[hist-analytic] "The Shopping List": Grice on Ascombe
Baynesr at comcast.net
Baynesr at comcast.net
Wed Jun 24 09:12:52 EDT 2009
You make some interesting points on direction of fit. Searle has had
some, rather, interesting things to say on this. Performance errors
as opposed to errors in belief are, certainly, are key ideas. But the
idea of fitting may be less general in some instances. Consider a
class of cases which I think, so far, have gone unnoticed.
Suppose we distinguish 'descipta' and 'descriptions', saying that, say,
'heavy' is a description and an elephant might be a descriptum.
The elephant MAY "fall under" the description 'heavy'; but since
a feather is not heavy, we might want to say that whether something
is correctly said to be heavy depends on the descriptum: "It was
heavy for a feather, but not heavy for an elephant." Here there is
"direction of fit" in some sense where the direction runs from
descriptum to description; the description's applicability is
relative to the descriptum. But now take another case.
Davidson says that an action is intentional relative to a
description. There is no natural class of intentional acts;
what counts as such an act is, then, relative to a description.
The "direction" of fit is just the opposite of the first case; in
THIS case the direction of fit runs from description to descriptum.
Now whether "direction" of fit is a desirable locution may be
debated, but there is a "direction" to each of these two sorts
So my claim is this: "direction of fit" applies to descriptions and
not, merely, speech acts, etc.
----- Original Message -----
From: Jlsperanza at aol.com
To: hist-analytic at simplelists.co.uk
Sent: Monday, June 22, 2009 6:35:13 AM GMT -08:00 US/Canada Pacific
Subject: "The Shopping List": Grice on Ascombe
In a message dated 6/22/2009 9:17:33 A.M. Eastern Daylight Time,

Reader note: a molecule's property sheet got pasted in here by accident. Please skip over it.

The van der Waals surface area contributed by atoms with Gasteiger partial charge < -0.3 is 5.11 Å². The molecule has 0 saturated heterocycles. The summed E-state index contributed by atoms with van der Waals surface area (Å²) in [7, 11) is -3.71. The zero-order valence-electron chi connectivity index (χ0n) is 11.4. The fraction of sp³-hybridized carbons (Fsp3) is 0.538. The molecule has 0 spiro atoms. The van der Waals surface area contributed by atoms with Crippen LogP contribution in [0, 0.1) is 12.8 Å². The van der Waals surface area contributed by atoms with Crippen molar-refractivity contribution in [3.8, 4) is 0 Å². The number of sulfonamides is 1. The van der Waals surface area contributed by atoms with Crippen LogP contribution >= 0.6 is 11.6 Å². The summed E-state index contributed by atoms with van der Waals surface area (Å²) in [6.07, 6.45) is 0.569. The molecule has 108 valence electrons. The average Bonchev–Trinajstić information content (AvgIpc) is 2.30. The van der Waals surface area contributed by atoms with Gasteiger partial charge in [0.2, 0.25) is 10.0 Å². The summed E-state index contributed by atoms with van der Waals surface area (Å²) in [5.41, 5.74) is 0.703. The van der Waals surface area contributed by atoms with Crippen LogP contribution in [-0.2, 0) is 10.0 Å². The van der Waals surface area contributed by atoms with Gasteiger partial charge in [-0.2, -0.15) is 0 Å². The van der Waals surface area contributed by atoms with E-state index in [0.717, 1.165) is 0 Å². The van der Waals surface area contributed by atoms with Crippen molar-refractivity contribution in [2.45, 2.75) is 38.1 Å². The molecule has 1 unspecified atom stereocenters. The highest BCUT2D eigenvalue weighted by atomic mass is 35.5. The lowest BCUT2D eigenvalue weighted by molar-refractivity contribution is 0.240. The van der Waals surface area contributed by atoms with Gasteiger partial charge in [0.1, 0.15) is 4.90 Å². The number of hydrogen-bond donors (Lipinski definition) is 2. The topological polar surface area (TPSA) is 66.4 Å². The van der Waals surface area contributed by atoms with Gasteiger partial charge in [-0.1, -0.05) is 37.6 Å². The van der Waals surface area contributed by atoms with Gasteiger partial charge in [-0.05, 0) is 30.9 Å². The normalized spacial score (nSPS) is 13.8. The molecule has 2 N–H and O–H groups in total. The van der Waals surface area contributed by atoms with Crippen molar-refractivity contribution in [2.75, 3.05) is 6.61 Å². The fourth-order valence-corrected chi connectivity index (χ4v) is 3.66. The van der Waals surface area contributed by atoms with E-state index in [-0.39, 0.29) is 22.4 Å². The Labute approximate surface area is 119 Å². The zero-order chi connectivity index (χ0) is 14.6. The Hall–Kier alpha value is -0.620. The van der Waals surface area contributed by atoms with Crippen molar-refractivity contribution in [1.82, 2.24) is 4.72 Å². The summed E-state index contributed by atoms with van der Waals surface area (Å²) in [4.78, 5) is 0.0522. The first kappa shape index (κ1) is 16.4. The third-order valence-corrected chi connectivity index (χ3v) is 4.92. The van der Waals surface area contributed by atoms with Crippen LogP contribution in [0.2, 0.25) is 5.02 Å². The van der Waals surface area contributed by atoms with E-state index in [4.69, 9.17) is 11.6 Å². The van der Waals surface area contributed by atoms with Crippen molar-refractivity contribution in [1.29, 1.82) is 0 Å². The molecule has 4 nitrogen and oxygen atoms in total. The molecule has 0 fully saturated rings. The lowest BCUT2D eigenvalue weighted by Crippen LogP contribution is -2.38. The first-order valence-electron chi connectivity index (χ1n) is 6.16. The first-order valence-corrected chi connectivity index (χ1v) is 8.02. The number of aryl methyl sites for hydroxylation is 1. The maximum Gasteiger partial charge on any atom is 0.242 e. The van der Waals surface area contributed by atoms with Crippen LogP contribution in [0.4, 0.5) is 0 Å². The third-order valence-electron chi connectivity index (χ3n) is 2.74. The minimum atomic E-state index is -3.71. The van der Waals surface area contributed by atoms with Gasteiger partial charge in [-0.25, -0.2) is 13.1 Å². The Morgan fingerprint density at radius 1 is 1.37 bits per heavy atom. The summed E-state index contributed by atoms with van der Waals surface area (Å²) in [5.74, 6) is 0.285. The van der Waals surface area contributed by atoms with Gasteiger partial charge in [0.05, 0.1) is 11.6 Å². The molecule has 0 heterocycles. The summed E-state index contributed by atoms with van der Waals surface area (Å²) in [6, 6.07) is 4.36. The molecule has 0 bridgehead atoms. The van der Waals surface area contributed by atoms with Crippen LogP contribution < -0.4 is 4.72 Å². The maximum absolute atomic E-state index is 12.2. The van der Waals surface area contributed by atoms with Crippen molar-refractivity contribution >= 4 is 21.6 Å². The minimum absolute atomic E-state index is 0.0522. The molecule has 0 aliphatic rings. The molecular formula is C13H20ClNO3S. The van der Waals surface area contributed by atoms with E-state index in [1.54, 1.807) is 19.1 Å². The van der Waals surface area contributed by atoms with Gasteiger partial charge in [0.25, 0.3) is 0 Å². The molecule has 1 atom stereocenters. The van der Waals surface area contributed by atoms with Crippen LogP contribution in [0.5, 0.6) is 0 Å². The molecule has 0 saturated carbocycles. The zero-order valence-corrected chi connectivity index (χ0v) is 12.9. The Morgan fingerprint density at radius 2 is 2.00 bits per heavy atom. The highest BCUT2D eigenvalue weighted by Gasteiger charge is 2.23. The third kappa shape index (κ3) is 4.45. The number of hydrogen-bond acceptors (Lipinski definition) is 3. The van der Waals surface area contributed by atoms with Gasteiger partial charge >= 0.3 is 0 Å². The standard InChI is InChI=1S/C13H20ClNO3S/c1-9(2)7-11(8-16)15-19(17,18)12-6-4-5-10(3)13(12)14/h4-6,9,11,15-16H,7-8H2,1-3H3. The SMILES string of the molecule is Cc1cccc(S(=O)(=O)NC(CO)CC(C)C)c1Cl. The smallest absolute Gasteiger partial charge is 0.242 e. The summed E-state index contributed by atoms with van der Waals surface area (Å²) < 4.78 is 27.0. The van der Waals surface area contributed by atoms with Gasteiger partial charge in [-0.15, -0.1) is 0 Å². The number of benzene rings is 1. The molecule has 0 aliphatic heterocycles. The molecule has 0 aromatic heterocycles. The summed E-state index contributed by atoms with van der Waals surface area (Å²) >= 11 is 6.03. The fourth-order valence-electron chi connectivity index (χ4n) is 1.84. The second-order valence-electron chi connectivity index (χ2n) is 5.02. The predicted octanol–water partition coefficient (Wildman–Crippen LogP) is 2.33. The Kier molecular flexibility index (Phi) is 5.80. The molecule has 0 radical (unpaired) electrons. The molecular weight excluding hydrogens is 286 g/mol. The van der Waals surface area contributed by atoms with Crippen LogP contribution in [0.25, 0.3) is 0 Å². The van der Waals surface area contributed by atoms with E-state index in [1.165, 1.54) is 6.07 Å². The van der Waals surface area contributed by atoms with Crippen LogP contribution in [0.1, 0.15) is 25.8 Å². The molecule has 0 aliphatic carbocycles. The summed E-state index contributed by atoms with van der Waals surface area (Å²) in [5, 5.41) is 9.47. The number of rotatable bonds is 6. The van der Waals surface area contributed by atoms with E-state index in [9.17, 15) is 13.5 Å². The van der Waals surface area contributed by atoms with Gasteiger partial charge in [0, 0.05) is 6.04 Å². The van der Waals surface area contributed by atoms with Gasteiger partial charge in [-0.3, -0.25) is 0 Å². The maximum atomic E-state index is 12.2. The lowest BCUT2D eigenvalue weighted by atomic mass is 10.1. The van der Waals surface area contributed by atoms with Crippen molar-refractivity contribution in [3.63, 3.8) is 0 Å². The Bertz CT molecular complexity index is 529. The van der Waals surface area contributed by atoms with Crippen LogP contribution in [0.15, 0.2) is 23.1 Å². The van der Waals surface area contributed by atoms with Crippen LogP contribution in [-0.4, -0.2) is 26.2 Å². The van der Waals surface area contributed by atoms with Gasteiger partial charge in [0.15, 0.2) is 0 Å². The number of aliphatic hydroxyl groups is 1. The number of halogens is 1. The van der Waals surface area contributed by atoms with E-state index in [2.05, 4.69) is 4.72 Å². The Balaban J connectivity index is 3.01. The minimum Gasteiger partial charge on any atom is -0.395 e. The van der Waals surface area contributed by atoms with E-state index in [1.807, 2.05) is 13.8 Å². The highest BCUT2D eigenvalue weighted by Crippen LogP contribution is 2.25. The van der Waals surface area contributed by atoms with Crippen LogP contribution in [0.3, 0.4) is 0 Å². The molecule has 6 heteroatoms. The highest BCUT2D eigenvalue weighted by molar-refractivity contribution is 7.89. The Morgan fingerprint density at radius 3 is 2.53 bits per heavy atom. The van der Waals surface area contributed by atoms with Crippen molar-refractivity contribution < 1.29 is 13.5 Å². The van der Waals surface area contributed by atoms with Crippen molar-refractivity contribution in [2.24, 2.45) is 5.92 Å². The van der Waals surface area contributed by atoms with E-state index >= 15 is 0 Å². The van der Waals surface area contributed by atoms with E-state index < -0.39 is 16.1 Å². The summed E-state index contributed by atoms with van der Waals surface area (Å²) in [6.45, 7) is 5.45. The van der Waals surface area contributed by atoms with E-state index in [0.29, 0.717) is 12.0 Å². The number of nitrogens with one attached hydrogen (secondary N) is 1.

Baynesr at comcast.net writes:
By the way, I'm going to be mentioning Grice. Do you
remain firm in your belief that there is little connection, either
historically or "structurally"?----
I would. I don't think I have the passage exactly to hand. But Grice does
seem to quote Anscombe only tangentially in the first page of his "Intention
and Uncertainty" (Proc. of the Brit. Academy, separata issued by the
Clarendon Press, 1971).
His example was Anscombe's 'shopping list' -- in Intention (1959), which
has more to do with 'direction of fit' (Austin's term): 'the shopping list'
before the shopping has a ARROW-UP direction of fit (let's get fruit salad,
bread, milk, eggs, etc.). Once the shopping is done, it has ARROW-DOWN
(let's check if we got the fruit salad, the bread, the milk, the eggs, etc.) So
nothing extraordinarily supercalifragilistiespeallidouceously
I tend to think that the "Play Group" to which Grice belonged was more into
S. N. Hampshire's "Thought and Action" which had appeared two years after
Grice's own thoughts on action and intention are pretty conservative and
-- historically, to Prichard -- seeing that J. O. Urmson, a playgroupy,
had edited Prichard's basic writings on 'willing' for Clarendon.
-- non-historically: to discussions with, of all people, (he mentions)
Thomson (I have not bee able to find a trace of what Thomson may say
about the philosophy of action -- but Grice cites him as having
in 'joint' work with him in that area in "Life and Opinions of Paul
googlebooks, PGRICE) and (ii) D. F. Pears. Grice cites Pears at the
of Intention and Uncertainty which had started by citing Anscombe.
Grice would of course occasionally quote from _Philosophical
Investigations_ by Witters, as tr. by Anscombe, so that may count as a
The Oxford years of Anscombe are interesting and I wouldn't know much about
it. What I was surprised to see when I was in Oxford was how _separated_
from the whole rest Somerville (College) is, which has given us so many true
Griceans like Anita Avramides (via Julie M. Jack) -- the other great
Gricean female hailing from Oxford -- Nuffield College has to be Deirdre Susan
Oddly, Grice seems to have had more of a contact with Iris Murdoch. I seem
to remember that the lady contributed to the same volume that Grice
contributed: "The nature of metaphysics", ed. by D. F. Pears --. If this was a
Third Programme for the BBC, I often wondered if the whole lot had to make it
to London (BBC House), or would they just bring the microphones to the Gown?
"Anscombe used the example of a shopping list to illustrate the difference
(see Intention (1957), par.32). The list can be a straightforward
observational report of what is actually bought (thereby acting like a cognitive
state), or it can function as a conative state such as a command or desire,
dictating what the agent should buy. If the agent fails to buy what is
listed, we do not say that the list is untrue or incorrect; we say that the
mistake is in the action, not the belief."
J. L. Speranza
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